Retaining “our shared Christian ethos” in shared education #dupconf

 

With Northern Ireland’s Finance Minister, Sammy Wilson MP MLA, providing a warm up act at the DUP annual conference, I attended a panel discussion on “Fixing Education”:

  • Michelle McIlveen MLA (Chair)
  • Rev. Trevor Gribben (Transferors’ Representative Council)
  • Billy Young (President, Association for Quality Education (AQE))
  • Gerry Lundy (Council for Catholic Maintained Schools (CCMS))
  • Mervyn Storey MLA

The first question was whether the Education Skills Authority (ESA), announced in the recent Programme for Government, will improve education in Northern Ireland.

Mervyn Storey explained how there was a consensus for changing the structures of education administration, but how his party worked to ensure that such changes would be transparent, accountable, and “a model that was able to deliver for education”.

Mr Young acknowledged the potential, saying that success hinges on three keys: (1) who chairs the Authority (his preference that it is someone with experience in education); (2) composition of the board, and that it be forward thinking; and (3) resolving any conflict of policy roles between the Department of Education and ESA.

Mr Lundy agreed that ESA has “significant potential” for improving education, adding that, “We can measure the success of ESA if it actually raises standards.” He wants an ESA that allows for schools to continue their autonomy, while in a framework of accountability. Mr Lundy said that they (CCMS) would welcome the establishment of sectoral support bodies, naming the controlled and CCMS sectors, which could provide a challenge role for ESA.

Especially praising the DUP for their work in this regard, Rev. Gribben said that the ESA body agreed recently is “totally different” than what was on the table 3-4 years ago: “It’s a body that will deliver for all children in all schools.” He was encouraged by the fact of the various education sectors coming together in their support for ESA, finishing with a salutary remark, “Structures don’t deliver for children, but they provide the framework for which delivery can happen.”

Mr Storey underlined the cooperative nature of the work to achieve this policy, stating that it isn’t enough to ignore the genuinely held concerns and issues of stakeholders, but to “drill down, understand them, and build a working relationship”.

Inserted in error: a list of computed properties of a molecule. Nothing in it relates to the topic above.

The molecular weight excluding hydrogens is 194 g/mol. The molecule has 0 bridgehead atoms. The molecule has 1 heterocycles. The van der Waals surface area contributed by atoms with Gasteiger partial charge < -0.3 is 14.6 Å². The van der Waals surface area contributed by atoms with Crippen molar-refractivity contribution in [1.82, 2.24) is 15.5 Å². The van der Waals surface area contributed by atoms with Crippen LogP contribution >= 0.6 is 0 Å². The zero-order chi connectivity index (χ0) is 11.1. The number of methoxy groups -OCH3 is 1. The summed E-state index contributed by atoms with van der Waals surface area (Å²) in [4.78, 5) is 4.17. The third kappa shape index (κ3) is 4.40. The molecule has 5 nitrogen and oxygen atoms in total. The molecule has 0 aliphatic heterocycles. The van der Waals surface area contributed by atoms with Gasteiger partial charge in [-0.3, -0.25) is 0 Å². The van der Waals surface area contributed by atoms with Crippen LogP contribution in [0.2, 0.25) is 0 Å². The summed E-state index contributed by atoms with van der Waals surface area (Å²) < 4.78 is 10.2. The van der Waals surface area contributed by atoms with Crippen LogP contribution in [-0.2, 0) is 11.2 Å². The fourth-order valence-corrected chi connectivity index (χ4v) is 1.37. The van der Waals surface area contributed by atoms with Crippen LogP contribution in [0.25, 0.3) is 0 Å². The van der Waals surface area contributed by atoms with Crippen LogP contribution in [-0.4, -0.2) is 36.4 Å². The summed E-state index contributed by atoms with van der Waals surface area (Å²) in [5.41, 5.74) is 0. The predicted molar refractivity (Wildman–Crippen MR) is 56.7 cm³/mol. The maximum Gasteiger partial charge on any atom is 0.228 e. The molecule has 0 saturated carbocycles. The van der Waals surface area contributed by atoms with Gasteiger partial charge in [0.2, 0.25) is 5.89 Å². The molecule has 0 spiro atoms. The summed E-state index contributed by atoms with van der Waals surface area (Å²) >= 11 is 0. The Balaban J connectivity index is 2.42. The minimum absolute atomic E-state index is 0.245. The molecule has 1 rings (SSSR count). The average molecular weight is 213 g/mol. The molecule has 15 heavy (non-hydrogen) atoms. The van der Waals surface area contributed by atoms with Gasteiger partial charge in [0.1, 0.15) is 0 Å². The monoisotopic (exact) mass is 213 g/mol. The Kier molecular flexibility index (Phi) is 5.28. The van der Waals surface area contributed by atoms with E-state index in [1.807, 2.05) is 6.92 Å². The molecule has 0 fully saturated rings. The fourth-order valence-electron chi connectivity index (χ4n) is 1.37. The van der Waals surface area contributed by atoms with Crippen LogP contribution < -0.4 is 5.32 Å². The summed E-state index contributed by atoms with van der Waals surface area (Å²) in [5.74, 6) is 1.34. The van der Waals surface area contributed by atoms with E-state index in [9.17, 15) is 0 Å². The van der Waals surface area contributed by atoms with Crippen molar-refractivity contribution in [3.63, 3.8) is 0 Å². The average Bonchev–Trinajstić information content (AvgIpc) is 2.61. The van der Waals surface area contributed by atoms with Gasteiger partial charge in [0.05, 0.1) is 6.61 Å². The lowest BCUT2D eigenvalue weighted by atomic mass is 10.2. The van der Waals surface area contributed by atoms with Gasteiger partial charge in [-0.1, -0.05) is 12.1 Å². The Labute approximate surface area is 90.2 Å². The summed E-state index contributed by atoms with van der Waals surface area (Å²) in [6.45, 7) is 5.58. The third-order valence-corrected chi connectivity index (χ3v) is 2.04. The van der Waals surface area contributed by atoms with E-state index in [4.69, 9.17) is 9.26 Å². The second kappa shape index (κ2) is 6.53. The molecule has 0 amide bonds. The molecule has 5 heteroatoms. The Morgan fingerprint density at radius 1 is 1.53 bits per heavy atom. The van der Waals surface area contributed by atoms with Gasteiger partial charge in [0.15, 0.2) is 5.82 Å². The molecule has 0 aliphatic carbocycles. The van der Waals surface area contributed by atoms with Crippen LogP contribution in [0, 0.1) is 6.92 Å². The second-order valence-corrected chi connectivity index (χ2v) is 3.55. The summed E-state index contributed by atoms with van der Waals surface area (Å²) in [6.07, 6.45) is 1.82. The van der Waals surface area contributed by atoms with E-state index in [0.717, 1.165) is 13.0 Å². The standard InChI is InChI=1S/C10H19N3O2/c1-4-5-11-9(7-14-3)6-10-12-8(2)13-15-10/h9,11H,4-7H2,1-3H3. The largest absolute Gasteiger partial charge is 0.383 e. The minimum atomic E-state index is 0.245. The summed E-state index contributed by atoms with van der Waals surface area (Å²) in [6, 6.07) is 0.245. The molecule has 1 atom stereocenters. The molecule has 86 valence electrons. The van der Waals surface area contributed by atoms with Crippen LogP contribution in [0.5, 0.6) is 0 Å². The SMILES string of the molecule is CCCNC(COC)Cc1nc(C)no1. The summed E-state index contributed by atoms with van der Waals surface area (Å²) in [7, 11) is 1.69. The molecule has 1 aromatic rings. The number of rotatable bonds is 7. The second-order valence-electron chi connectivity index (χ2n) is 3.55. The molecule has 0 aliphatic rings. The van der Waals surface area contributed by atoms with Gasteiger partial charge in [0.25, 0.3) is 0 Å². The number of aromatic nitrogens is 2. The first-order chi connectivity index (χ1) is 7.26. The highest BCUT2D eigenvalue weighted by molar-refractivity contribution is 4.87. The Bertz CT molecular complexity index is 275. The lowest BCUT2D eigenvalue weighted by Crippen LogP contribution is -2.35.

The second question was whether shared education was the way forward.

Rev. Gribben replied, yes, shared education was the way forward, citing the Sharing Education Programme at Queen’s University of Belfast, the Primary Integrating / Enriching Education (PIEE) programme of the North East Education and Library Board (NEELB), and the Fermanagh Shared Education Programme of the Fermanagh Trust. He welcomed what the DUP party leader, Peter Robinson, has said in regards to shared education, and is “delighted” with his political leadership. While Rev. Gribben made a distinction between shared education and integrated education (as being a distinct sector), overall he said that if shared education policy is developed in a non threatening way, then there is nothing to fear.

Mr Young thinks the time has come to move forward with shared education, while highlighting the need to be aware of local sensitivities. As a former head of a Religious Education (RE) department, he warned of the risks of two extreme outcomes — having to incorporate all (faith) views (describing it as a “bureaucracy of views”) else excluding any religious views: “It’s a really, really important that there’s a strong … Christian and moral leadership in the school.” He described how this was practised with the inclusion of ethnic minorities at Belfast Royal Academy, and with a particular reference to its Jewish pupils.

Mr Lundy said that there needs to be an open debate on what “shared education” means, saying that there are several interpretations currently being used. For him, shared education needs to focus on social differentiation and inclusion in our schools, and must be on a faith basis: “Faith based education is extremely important to us, and to the communities that we serve.”

Underlining the dimension of faith in education, Rev. Gribben underlined his point that shared education does not mean secular or humanist education: “We don’t want to jettison … our shared Christian ethos and our Christian values in our education.”

The third question was, “How can we improve education outcomes among Protestant, working class people?”

Mr Storey said, “We should not wait until there’s some magic formula,” calling for a focused intervention. He gave as an example the work of party colleague, Nelson McCausland (Minister, Department of Social Development), with its nurturing programme in pre-primary schools.